This article was sourced from Creative Commons Attribution-ShareAlike License; additional terms may apply. World Heritage Encyclopedia content is assembled from numerous content providers, Open Access Publishing, and in compliance with The Fair Access to Science and Technology Research Act (FASTR), Wikimedia Foundation, Inc., Public Library of Science, The Encyclopedia of Life, Open Book Publishers (OBP), PubMed, U.S. National Library of Medicine, National Center for Biotechnology Information, U.S. National Library of Medicine, National Institutes of Health (NIH), U.S. Department of Health & Human Services, and USA.gov, which sources content from all federal, state, local, tribal, and territorial government publication portals (.gov, .mil, .edu). Funding for USA.gov and content contributors is made possible from the U.S. Congress, E-Government Act of 2002.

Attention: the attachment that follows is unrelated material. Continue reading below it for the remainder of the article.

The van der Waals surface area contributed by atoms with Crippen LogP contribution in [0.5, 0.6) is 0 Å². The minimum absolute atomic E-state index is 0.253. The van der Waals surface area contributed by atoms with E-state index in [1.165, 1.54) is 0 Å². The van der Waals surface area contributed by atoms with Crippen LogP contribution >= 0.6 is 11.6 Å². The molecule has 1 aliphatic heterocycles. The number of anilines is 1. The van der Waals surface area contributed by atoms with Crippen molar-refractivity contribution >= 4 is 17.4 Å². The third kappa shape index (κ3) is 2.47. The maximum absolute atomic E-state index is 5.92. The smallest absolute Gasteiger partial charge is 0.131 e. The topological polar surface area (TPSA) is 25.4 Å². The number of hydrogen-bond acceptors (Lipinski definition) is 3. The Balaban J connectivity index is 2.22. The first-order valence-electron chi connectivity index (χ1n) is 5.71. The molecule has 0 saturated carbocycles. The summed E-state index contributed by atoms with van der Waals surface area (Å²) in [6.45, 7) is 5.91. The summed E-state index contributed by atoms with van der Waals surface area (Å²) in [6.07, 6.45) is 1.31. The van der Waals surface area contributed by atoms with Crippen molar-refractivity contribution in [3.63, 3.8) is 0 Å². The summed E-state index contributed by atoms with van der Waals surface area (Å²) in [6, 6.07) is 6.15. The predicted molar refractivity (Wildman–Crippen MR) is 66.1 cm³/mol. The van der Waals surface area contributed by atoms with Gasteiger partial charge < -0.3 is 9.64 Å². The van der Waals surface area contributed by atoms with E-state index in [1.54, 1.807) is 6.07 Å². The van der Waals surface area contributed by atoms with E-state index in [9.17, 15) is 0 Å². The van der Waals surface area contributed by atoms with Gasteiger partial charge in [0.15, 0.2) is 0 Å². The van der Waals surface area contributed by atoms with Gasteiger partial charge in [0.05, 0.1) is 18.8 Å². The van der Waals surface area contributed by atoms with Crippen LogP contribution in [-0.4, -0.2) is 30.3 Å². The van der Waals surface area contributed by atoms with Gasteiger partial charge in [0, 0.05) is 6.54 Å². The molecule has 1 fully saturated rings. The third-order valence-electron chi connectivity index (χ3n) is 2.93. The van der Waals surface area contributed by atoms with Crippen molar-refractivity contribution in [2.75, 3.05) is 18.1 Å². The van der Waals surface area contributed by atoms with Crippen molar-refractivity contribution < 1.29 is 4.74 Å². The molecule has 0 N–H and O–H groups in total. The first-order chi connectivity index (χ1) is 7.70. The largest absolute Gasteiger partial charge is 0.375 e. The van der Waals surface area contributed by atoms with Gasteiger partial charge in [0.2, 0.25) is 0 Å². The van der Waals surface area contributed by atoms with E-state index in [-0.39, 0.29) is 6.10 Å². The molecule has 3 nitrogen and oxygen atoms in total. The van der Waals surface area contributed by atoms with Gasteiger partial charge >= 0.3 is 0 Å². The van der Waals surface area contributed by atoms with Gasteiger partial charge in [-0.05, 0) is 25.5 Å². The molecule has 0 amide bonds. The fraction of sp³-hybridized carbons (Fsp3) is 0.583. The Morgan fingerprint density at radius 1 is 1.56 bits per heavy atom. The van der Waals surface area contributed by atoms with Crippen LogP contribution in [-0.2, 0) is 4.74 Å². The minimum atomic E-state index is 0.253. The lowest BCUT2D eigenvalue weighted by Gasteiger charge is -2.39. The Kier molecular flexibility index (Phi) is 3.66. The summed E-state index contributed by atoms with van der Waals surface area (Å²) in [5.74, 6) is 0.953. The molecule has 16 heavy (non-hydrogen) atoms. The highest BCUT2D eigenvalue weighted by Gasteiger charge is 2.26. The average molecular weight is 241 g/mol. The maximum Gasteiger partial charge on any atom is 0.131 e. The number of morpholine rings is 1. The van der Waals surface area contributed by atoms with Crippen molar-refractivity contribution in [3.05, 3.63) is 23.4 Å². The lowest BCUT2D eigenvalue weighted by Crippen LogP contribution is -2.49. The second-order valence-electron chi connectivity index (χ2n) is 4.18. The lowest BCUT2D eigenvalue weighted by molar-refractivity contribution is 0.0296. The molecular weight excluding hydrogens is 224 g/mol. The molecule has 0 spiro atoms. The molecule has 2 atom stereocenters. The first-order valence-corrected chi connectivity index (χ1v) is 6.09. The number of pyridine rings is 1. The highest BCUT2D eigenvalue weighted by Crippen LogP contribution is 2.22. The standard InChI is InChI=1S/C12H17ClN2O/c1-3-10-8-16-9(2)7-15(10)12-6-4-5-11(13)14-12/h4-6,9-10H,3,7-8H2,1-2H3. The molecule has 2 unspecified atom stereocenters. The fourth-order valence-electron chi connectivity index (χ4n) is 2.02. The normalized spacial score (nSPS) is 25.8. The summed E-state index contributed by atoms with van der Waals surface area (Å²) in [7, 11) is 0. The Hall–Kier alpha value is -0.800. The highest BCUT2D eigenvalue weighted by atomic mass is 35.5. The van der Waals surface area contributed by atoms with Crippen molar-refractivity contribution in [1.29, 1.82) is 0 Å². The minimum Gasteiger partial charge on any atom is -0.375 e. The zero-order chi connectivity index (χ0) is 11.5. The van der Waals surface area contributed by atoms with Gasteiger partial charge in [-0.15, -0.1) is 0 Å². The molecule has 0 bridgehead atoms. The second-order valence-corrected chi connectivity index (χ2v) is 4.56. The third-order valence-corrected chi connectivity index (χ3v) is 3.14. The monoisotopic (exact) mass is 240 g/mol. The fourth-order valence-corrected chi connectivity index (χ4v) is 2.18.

Crowd sourced content that is contributed to World Heritage Encyclopedia is peer reviewed and edited by our editorial staff to ensure quality scholarly research articles.
 
By using this site, you agree to the Terms of Use and Privacy Policy. World Heritage Encyclopedia™ is a registered trademark of the World Public Library Association, a non-profit organization.
 



Copyright © World Library Foundation. All rights reserved. eBooks from Hawaii eBook Library are sponsored by the World Library Foundation,
a 501c(4) Member's Support Non-Profit Organization, and is NOT affiliated with any governmental agency or department.